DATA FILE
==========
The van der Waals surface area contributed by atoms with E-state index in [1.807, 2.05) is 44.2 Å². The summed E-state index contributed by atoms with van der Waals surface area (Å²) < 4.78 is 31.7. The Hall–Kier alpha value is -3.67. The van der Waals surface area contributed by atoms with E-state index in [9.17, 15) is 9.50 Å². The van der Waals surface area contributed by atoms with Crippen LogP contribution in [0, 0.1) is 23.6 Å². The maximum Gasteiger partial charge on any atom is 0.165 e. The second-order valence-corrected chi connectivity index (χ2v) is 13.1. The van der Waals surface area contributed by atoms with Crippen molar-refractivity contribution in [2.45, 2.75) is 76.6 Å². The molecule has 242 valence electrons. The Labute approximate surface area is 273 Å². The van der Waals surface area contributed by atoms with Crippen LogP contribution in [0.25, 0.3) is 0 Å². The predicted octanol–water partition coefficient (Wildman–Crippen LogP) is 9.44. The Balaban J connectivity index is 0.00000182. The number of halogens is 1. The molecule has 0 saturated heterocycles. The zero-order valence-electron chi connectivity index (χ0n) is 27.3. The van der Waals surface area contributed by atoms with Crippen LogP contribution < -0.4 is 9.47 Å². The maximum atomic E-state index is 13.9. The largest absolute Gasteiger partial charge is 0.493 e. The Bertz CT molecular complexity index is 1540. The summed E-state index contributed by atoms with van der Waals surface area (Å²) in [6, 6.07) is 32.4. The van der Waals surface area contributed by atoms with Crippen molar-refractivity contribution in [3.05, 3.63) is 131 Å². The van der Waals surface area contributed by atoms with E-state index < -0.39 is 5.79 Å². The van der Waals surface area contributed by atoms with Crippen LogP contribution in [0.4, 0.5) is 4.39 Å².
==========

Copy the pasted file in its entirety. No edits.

The van der Waals surface area contributed by atoms with E-state index in [1.807, 2.05) is 44.2 Å². The summed E-state index contributed by atoms with van der Waals surface area (Å²) < 4.78 is 31.7. The Hall–Kier alpha value is -3.67. The van der Waals surface area contributed by atoms with E-state index in [9.17, 15) is 9.50 Å². The van der Waals surface area contributed by atoms with Crippen LogP contribution in [0, 0.1) is 23.6 Å². The maximum Gasteiger partial charge on any atom is 0.165 e. The second-order valence-corrected chi connectivity index (χ2v) is 13.1. The van der Waals surface area contributed by atoms with Crippen molar-refractivity contribution in [2.45, 2.75) is 76.6 Å². The molecule has 242 valence electrons. The Labute approximate surface area is 273 Å². The van der Waals surface area contributed by atoms with Crippen LogP contribution in [0.25, 0.3) is 0 Å². The predicted octanol–water partition coefficient (Wildman–Crippen LogP) is 9.44. The Balaban J connectivity index is 0.00000182. The number of halogens is 1. The molecule has 0 saturated heterocycles. The zero-order valence-electron chi connectivity index (χ0n) is 27.3. The van der Waals surface area contributed by atoms with Crippen LogP contribution < -0.4 is 9.47 Å². The maximum atomic E-state index is 13.9. The largest absolute Gasteiger partial charge is 0.493 e. The Bertz CT molecular complexity index is 1540. The summed E-state index contributed by atoms with van der Waals surface area (Å²) in [6, 6.07) is 32.4. The van der Waals surface area contributed by atoms with Crippen molar-refractivity contribution in [3.05, 3.63) is 131 Å². The van der Waals surface area contributed by atoms with E-state index < -0.39 is 5.79 Å². The van der Waals surface area contributed by atoms with Crippen LogP contribution in [0.4, 0.5) is 4.39 Å².